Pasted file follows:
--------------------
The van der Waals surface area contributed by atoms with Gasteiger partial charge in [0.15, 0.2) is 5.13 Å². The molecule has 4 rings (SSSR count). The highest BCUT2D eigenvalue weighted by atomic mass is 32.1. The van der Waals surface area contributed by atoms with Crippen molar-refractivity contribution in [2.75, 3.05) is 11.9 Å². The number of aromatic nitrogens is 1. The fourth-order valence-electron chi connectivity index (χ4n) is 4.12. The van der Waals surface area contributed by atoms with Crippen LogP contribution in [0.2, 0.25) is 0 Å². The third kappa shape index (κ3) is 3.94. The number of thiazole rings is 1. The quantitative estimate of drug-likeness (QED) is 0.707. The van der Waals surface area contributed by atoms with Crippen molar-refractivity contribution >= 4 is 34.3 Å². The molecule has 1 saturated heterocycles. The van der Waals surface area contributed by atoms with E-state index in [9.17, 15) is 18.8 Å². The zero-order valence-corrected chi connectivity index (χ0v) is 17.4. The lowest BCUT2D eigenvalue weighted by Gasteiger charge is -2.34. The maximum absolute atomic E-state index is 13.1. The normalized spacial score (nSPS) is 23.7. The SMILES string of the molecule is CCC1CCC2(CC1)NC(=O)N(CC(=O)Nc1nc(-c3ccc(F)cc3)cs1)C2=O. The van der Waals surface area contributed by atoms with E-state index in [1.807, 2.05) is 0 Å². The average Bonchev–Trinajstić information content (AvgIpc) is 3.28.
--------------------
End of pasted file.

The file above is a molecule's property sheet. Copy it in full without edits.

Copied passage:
The van der Waals surface area contributed by atoms with Gasteiger partial charge in [0.15, 0.2) is 5.13 Å². The molecule has 4 rings (SSSR count). The highest BCUT2D eigenvalue weighted by atomic mass is 32.1. The van der Waals surface area contributed by atoms with Crippen molar-refractivity contribution in [2.75, 3.05) is 11.9 Å². The number of aromatic nitrogens is 1. The fourth-order valence-electron chi connectivity index (χ4n) is 4.12. The van der Waals surface area contributed by atoms with Crippen LogP contribution in [0.2, 0.25) is 0 Å². The third kappa shape index (κ3) is 3.94. The number of thiazole rings is 1. The quantitative estimate of drug-likeness (QED) is 0.707. The van der Waals surface area contributed by atoms with Crippen molar-refractivity contribution >= 4 is 34.3 Å². The molecule has 1 saturated heterocycles. The van der Waals surface area contributed by atoms with E-state index in [9.17, 15) is 18.8 Å². The zero-order valence-corrected chi connectivity index (χ0v) is 17.4. The lowest BCUT2D eigenvalue weighted by Gasteiger charge is -2.34. The maximum absolute atomic E-state index is 13.1. The normalized spacial score (nSPS) is 23.7. The SMILES string of the molecule is CCC1CCC2(CC1)NC(=O)N(CC(=O)Nc1nc(-c3ccc(F)cc3)cs1)C2=O. The van der Waals surface area contributed by atoms with E-state index in [1.807, 2.05) is 0 Å². The average Bonchev–Trinajstić information content (AvgIpc) is 3.28.